Matt Harvey took responsibility for his actions with address to teammates, press conference

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Mets starter Matt Harvey addressed his teammates in the clubhouse on Tuesday for 10-15 minutes, Newsday’s Marc Carig reports. According to Carig, Harvey was on the verge of tears and his address was taken as genuine and heartfelt. Harvey “basically rehashed it all,” taking responsibility for his teammates.

Harvey also addressed the situation  in a press conference on Tuesday afternoon. Per ESPN, Harvey said, “Yes, I was out on Friday night, past curfew. I did play golf Saturday morning and I put myself in a bad place to be ready to show up for a ballgame. It is my responsibility and I take full blame for that.”

Harvey added, “I’m looking forward to getting everything back on track and helping this organization moving forward. They have my word on that.”

The Harvey saga has been at the forefront of the baseball news cycle since the weekend. Harvey no-showed at Citi Field on Saturday, saying that he came down with the worst headache of his life.  After Harvey texted pitching coach Dan Warthen that he wouldn’t make it to the ballpark, the Mets sent security personnel to Harvey’s apartment in Manhattan to see if his story checked out. Because he missed the 3 PM notice deadline to take a sick day and because Harvey had other lateness infractions, the team decided to suspend him without pay for three games. Harvey felt that the team was singling him out. Manager Terry Collins and Harvey’s teammates didn’t exactly endorse him when asked by the media on Monday.

Hopefully, Harvey has done enough to nip the situation in the bud so he and the Mets can get back to focusing on not using the 10-day disabled list.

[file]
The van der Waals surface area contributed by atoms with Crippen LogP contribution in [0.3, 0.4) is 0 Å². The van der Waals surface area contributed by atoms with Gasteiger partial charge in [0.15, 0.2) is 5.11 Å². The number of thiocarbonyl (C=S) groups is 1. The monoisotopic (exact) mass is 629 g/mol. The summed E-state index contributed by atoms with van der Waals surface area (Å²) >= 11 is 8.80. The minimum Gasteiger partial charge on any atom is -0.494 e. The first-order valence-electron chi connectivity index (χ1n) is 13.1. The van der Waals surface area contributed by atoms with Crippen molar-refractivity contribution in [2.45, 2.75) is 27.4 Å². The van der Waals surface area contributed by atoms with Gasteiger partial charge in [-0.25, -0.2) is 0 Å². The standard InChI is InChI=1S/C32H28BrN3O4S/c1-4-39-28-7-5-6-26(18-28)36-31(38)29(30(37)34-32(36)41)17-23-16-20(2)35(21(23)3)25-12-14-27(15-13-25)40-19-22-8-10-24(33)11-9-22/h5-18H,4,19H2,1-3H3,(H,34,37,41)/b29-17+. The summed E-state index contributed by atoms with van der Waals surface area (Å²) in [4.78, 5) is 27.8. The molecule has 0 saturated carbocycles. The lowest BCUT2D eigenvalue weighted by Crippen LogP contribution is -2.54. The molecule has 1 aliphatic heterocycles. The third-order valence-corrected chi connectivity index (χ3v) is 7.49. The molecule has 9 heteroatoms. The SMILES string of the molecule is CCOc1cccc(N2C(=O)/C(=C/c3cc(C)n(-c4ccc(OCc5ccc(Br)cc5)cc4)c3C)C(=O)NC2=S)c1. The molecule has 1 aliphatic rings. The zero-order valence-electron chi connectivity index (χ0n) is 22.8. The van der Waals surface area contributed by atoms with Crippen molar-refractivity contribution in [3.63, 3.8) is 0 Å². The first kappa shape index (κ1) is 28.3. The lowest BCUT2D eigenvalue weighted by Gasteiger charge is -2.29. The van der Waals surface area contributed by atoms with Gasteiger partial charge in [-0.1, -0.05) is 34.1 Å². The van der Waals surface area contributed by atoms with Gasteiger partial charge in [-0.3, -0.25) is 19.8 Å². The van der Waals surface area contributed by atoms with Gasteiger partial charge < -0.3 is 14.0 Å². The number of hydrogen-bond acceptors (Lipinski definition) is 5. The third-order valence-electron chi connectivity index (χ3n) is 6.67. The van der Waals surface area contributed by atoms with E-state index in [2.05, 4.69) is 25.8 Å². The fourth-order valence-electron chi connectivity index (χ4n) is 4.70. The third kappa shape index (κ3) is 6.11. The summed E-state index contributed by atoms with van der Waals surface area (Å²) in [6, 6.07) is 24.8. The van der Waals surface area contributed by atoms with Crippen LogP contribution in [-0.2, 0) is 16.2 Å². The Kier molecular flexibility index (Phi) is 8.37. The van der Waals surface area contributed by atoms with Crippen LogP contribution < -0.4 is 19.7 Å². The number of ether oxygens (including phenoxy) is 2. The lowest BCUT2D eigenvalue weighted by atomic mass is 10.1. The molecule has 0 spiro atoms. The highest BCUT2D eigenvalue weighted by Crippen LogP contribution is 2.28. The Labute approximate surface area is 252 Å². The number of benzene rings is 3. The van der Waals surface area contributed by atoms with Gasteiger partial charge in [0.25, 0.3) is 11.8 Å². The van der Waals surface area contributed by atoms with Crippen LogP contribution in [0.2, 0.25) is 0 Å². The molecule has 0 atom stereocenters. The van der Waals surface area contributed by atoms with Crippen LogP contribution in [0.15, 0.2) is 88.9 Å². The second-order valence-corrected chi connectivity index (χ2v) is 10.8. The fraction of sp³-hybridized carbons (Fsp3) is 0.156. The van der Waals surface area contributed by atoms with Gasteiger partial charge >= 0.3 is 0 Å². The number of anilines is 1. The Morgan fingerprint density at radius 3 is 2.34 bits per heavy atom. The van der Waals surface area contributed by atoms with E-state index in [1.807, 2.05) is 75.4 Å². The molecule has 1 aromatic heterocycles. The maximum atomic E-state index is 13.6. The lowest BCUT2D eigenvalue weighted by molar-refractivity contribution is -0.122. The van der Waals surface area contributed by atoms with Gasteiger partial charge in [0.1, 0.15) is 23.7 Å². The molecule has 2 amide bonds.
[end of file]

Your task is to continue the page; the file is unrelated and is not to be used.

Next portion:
James Paxton will “nerd out big-time” to stay healthy next year

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To the surprise of, well, very few, the Mariners didn’t make the cut for the postseason this year. While they threw their hats in the ring for a wild card berth, their pitching staff just couldn’t stay healthy, from the handful of pitchers who contracted season-ending injuries in spring training to Felix Hernandez‘s shoulder bursitis to structural damage in Hisashi Iwakuma‘s right shoulder. Left-hander James Paxton missed 79 days with a lingering head cold, strained left forearm and pectoral strain. Heading into the 2018 season, the lefty told MLB.com’s Greg Johns that he plans to “nerd out big-time” in order to prepare for a healthy, consistent run with the club.

So far, Johns reports, that entails a new diet and workout program, hot yoga sessions and blood testing. “I just think there’s more I can do,” Paxton said. “I haven’t done the blood testing before. Finding out if there’s something I don’t know about myself. It’s just about learning and trying to find what works for me.”

When healthy, the 28-year-old southpaw was lights-out for the Mariners. He helped stabilize the front end of the rotation with a 12-5 record in 24 starts and supplemented his efforts with a 2.98 ERA, 2.4 BB/9 and 10.3 SO/9 through 136 innings. Despite taking multiple trips to the disabled list, he built up 4.6 fWAR — the most wins above replacement he’s compiled in any season of his career to date. Had he not been felled by a pectoral injury in mid-August — one that came with a five-week trip to the disabled list — the club might have been been able to make a bigger push for the playoffs.

Of course, even if Paxton manages to stay healthy next season, the Mariners still have the rest of the rotation to worry about. They cycled through 17 starters in 2017 and tied the 2014 Rangers with 40 total pitchers over the course of the season. Per GM Jerry Dipoto, their top four starters (Paxton, Hernandez, Iwakuma, and Tommy John candidate Drew Smyly) only contributed 17% of total innings pitched, just a tad below the 40% average. Finding adequate big league arms and compensating for injured aces (both current and former) will be tough. Still, getting a healthy, dominant Paxton back on the mound for 30+ starts would be a huge get for the team — whether or not the postseason is in their future next year.